They have met over a cup of tea, strolled at the Martin Luther King, Jr. Memorial, and declared Indo-US ties to be stronger than ever before. But when President Barack Obama and Prime Minister Narendra Modi meet on June 7, the messaging should now be more than photo-ops or that they are on first-name terms. As leaders of major democracies with global influence, they should have a serious conversation about how they can work towards protecting human rights.
They have a lot to say to each other.
Anxiety over stability in the Middle East and North Africa region is immediate for India because of its large number of migrant workers and significant fuel requirements. The US has contributed to the turmoil in the region, including with military support and weapons sales to Saudi Arabia, which has led a year-long air campaign in Yemen resulting in thousands of civilian deaths. The US airstrikes on a hospital in Kunduz in Afghanistan has refocused attention on US violations of the laws of war in the region and the lack of accountability of US forces. And the US has done little to address serious human rights violations by key allies such as Bahrain, Israel and Pakistan. India should press the US to make sure its actions reflect its human rights pronouncements in the region.
When Modi addresses the US Congress, he should also be clear that the Obama administration still has to meaningfully address serious allegations of illegal detentions and torture as part of the US ‘war on terror.’ Widespread invasion of privacy by the US through global Internet surveillance remains a key concern.
India, too, has some serious problems that need to be addressed during the dialogue. India wants an increasing role in global affairs, and President Obama has backed its claim for a permanent seat at the United Nations Security Council.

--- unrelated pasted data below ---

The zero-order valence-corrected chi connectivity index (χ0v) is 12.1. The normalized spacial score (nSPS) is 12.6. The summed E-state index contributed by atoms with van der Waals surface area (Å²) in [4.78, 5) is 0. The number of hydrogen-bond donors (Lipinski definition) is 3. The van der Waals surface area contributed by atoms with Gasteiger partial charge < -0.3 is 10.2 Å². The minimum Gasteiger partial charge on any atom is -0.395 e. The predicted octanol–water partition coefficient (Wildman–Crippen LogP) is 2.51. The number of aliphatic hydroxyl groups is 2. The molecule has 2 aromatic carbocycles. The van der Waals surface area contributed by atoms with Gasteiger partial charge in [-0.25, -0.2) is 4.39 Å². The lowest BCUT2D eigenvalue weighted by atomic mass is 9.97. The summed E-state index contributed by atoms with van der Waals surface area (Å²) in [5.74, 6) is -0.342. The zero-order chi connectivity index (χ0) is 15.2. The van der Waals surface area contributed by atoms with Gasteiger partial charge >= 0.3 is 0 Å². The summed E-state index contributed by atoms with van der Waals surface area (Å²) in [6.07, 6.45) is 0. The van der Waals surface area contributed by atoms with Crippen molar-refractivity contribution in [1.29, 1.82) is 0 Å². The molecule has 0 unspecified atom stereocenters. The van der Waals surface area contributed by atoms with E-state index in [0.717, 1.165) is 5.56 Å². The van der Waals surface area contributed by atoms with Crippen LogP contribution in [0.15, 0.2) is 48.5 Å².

However, although it maintains a close security relationship with neighbouring Bangladesh, India is silent while the Bangladesh government carries out a campaign of extrajudicial killings, enforced disappearances, and intimidation of media and civil society groups. It says little and does less to play a role in finding a solution to end the slaughter of civilians in Syria.
Domestically, the Modi government has focused on the economy, promoting India as an attractive trade partner because of potential of a vast market, the promise of liberalising reforms, and its democratic institutions. Yet those values being severely challenged. Critics of the government are accused of sedition and anti-nationalism, prosecuted under repressive laws, and have to endure arrests or harassment. Civil society groups that play a crucial role in highlighting shortcomings in policy implementation are starved of funds under the harsh and vaguely worded Foreign Contributions Regulation Act, even as the reason for the original law — to prevent Indian political parties from taking foreign funds — has now been relaxed. Vigilante groups that claim to be supporters of the ruling party have engaged in violent attacks on minorities to enforce their agenda, whether it is the consumption of beef, inter-religious marriages, or religious conversions. Dalits have come under attack, and ambitious policies to protect the rights of women and girls are yet to have impact.
Both the US and India need to face these shortcomings squarely. Modi and Obama should make a public pledge that power should be used to protect the human rights of populations at risk — not just strategic interests. India and the US should set a global example that democracies can act in their own interests while ensuring a diversity of opinions and protecting peaceful dissent. They should not miss this chance to encourage each other to uphold those principles both at home and abroad.
Meenakshi Ganguly is South Asia director at Human Rights Watch
The views expressed are personal